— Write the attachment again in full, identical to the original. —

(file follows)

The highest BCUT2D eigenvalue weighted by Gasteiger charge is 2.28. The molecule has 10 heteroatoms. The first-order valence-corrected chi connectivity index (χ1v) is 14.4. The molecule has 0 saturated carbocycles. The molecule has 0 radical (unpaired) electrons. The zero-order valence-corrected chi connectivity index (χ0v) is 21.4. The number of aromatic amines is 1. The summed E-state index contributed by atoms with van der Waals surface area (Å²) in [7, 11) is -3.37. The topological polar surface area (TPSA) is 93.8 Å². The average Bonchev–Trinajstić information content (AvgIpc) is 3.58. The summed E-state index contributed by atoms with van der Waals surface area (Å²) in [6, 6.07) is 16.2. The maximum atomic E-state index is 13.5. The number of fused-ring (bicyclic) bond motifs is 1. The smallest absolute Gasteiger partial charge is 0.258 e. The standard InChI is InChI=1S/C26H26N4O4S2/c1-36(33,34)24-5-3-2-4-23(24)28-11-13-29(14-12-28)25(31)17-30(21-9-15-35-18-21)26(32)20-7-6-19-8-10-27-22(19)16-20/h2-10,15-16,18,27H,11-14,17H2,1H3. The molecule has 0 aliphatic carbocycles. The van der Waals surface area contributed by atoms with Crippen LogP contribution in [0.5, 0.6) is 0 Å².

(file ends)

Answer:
The highest BCUT2D eigenvalue weighted by Gasteiger charge is 2.28. The molecule has 10 heteroatoms. The first-order valence-corrected chi connectivity index (χ1v) is 14.4. The molecule has 0 saturated carbocycles. The molecule has 0 radical (unpaired) electrons. The zero-order valence-corrected chi connectivity index (χ0v) is 21.4. The number of aromatic amines is 1. The summed E-state index contributed by atoms with van der Waals surface area (Å²) in [7, 11) is -3.37. The topological polar surface area (TPSA) is 93.8 Å². The average Bonchev–Trinajstić information content (AvgIpc) is 3.58. The summed E-state index contributed by atoms with van der Waals surface area (Å²) in [6, 6.07) is 16.2. The maximum atomic E-state index is 13.5. The number of fused-ring (bicyclic) bond motifs is 1. The smallest absolute Gasteiger partial charge is 0.258 e. The standard InChI is InChI=1S/C26H26N4O4S2/c1-36(33,34)24-5-3-2-4-23(24)28-11-13-29(14-12-28)25(31)17-30(21-9-15-35-18-21)26(32)20-7-6-19-8-10-27-22(19)16-20/h2-10,15-16,18,27H,11-14,17H2,1H3. The molecule has 0 aliphatic carbocycles. The van der Waals surface area contributed by atoms with Crippen LogP contribution in [0.5, 0.6) is 0 Å².